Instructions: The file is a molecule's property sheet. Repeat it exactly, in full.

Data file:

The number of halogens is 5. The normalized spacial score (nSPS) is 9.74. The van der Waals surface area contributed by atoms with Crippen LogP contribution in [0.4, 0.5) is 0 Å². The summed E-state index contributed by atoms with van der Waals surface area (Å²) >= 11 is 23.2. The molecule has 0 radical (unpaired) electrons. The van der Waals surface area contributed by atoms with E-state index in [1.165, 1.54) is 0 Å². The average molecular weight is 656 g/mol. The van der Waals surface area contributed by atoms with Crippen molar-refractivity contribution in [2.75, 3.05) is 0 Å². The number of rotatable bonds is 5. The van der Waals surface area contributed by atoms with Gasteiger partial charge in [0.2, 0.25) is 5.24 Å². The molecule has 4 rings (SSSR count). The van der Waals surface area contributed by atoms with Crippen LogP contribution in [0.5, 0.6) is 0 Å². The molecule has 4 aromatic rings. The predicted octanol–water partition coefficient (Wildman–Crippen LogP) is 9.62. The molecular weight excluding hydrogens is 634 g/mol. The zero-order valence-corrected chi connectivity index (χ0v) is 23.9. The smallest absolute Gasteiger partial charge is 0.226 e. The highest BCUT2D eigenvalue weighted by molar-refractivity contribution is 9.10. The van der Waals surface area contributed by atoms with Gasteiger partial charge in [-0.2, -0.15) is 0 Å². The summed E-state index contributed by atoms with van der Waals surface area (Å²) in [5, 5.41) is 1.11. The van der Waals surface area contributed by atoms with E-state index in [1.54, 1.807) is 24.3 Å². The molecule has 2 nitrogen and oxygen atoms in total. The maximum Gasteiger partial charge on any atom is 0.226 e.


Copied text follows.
The number of halogens is 5. The normalized spacial score (nSPS) is 9.74. The van der Waals surface area contributed by atoms with Crippen LogP contribution in [0.4, 0.5) is 0 Å². The summed E-state index contributed by atoms with van der Waals surface area (Å²) >= 11 is 23.2. The molecule has 0 radical (unpaired) electrons. The van der Waals surface area contributed by atoms with E-state index in [1.165, 1.54) is 0 Å². The average molecular weight is 656 g/mol. The van der Waals surface area contributed by atoms with Crippen molar-refractivity contribution in [2.75, 3.05) is 0 Å². The number of rotatable bonds is 5. The van der Waals surface area contributed by atoms with Gasteiger partial charge in [0.2, 0.25) is 5.24 Å². The molecule has 4 rings (SSSR count). The van der Waals surface area contributed by atoms with Crippen LogP contribution in [0.5, 0.6) is 0 Å². The molecule has 4 aromatic rings. The predicted octanol–water partition coefficient (Wildman–Crippen LogP) is 9.62. The molecular weight excluding hydrogens is 634 g/mol. The zero-order valence-corrected chi connectivity index (χ0v) is 23.9. The smallest absolute Gasteiger partial charge is 0.226 e. The highest BCUT2D eigenvalue weighted by molar-refractivity contribution is 9.10. The van der Waals surface area contributed by atoms with Gasteiger partial charge in [-0.2, -0.15) is 0 Å². The summed E-state index contributed by atoms with van der Waals surface area (Å²) in [5, 5.41) is 1.11. The van der Waals surface area contributed by atoms with E-state index in [1.54, 1.807) is 24.3 Å². The molecule has 2 nitrogen and oxygen atoms in total. The maximum Gasteiger partial charge on any atom is 0.226 e.